Drugs worth Sh9m smuggled inside bicycle saddled seized at JKIA
Detectives from the Directorate of Criminal Investigations (DCI) made a significant drug seizure at Jomo Kenyatta International Airport (JKIA) on Tuesday evening, October 3, intercepting methamphetamine drugs valued at over Sh9 million.
The narcotics, weighing over one kilogram, were discovered concealed inside bicycle saddles within a consignment scheduled for shipment from Moroni, Comoros, to Jakarta, Indonesia.
“The drug estimated at over Sh9 million was stashed among other items declared as bicycle accessories in a consignment being shipped from Moroni, Comoros,” stated the DCI.
The detection of illicit drugs was made possible by vigilant detectives stationed at the airport, specializing in handling immigration crimes and monitoring suspicious cargo.
During the verification process, brown packages containing a white crystalline substance were concealed within eleven bicycle saddles. Subsequent testing confirmed the substance’s identity as methamphetamine.
“Upon testing the substance, it tested positive for methamphetamine. Interpol operations have since been launched to identify the faces behind the illicit trade for arrest and prosecution,” detectives added.
Interpol operations have now been initiated to identify those responsible for this illicit trade, to apprehend and prosecute them, according to detectives.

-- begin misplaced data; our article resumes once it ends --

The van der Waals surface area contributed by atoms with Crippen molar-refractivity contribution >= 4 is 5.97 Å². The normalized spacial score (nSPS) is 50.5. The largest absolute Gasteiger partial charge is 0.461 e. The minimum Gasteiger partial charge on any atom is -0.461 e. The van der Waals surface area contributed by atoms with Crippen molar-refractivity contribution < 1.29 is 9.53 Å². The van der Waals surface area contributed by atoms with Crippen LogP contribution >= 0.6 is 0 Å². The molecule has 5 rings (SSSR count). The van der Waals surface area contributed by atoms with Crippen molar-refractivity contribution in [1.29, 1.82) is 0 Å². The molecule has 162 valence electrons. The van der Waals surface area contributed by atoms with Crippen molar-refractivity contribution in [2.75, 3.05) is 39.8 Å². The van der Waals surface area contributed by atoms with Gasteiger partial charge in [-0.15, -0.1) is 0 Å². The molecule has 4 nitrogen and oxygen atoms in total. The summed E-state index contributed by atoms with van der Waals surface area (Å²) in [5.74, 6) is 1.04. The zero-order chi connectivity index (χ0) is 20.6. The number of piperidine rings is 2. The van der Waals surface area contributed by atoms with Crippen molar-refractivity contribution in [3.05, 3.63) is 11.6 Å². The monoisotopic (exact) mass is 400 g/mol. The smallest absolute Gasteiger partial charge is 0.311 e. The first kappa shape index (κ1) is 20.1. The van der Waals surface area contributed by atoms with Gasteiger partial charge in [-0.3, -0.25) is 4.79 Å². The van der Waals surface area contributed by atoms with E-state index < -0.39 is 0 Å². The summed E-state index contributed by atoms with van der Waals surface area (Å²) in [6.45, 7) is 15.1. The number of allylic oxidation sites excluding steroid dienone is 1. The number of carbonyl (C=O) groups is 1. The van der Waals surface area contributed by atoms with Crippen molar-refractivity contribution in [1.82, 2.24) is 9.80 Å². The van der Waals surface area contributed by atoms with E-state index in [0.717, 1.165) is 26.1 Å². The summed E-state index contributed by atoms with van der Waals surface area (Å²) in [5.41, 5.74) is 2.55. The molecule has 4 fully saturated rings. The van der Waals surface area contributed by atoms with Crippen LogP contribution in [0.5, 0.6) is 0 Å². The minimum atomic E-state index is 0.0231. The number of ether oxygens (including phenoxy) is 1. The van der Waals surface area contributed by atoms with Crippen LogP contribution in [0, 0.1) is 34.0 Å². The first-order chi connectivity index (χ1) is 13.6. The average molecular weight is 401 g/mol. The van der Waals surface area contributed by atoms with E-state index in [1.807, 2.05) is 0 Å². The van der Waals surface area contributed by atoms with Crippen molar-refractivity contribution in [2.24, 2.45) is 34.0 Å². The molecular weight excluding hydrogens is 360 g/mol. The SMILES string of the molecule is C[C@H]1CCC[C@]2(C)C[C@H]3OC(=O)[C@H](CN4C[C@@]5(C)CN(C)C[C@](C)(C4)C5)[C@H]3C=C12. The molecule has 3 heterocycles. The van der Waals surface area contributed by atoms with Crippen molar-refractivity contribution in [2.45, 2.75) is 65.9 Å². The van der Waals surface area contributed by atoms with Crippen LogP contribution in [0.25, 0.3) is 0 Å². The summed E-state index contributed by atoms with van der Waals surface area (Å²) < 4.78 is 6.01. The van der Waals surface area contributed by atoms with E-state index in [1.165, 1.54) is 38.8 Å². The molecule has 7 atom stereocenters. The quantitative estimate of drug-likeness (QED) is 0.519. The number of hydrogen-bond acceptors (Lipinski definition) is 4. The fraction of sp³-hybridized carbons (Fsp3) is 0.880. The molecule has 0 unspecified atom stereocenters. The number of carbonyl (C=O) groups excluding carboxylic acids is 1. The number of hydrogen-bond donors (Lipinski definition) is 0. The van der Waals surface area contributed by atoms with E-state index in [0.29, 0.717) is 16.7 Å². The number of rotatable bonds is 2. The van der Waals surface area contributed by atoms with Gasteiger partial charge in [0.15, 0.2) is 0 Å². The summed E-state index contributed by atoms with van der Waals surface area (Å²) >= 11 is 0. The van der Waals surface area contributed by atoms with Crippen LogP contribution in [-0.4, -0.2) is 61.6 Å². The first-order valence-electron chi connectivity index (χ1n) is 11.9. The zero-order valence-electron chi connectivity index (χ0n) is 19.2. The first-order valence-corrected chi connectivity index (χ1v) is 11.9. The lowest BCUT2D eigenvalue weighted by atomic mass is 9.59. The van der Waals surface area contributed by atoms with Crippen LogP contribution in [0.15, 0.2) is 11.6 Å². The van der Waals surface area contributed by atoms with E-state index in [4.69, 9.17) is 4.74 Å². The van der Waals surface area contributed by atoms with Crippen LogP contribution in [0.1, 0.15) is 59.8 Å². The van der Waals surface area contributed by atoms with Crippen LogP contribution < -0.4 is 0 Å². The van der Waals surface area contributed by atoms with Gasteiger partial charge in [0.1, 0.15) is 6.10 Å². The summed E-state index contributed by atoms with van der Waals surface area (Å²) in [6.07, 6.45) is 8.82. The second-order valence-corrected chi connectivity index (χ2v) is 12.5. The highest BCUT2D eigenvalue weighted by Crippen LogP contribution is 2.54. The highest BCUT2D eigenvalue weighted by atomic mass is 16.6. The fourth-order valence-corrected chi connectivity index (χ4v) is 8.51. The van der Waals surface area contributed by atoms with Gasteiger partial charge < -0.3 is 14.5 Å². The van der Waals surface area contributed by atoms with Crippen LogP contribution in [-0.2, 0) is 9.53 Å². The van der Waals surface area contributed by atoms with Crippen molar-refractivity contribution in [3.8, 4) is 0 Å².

This latest incident follows the government’s intensified crackdown on drug traffickers and unlicensed brewers, a concerted effort to combat the illicit trade within the country.
Last month, detectives arrested a 37-year-old Polish national who was allegedly found in possession of heroin worth Sh3.2 million.
The arrest occurred at JKIA as the suspect was preparing to board an Egypt-bound flight en route to Hungary’s capital, Budapest.
The alleged trafficker is currently detained in police cells, awaiting further processing and legal proceedings. Margaret Karanja, the Director of the Anti-Narcotics Directorate, issued a stern warning to all involved in the drug trade, emphasizing that Kenya would not tolerate such activities, regardless of the perpetrators’ status.
“Kenya remains a hostile ground for perpetrators, irrespective of their status in the country. All those caught up in the ring of traffickers and peddlers will be treated with the severity of the law, despite their roles in the trade,” declared Director Karanja.
Most of the heroin found in Kenya is believed to originate from Afghanistan, entering the country through the Indian Ocean.
Cocaine, on the other hand, is typically traced back to South America.
Recent arrests of Kenyan nationals with narcotics in India have raised concerns about the possibility of a local drug trade network.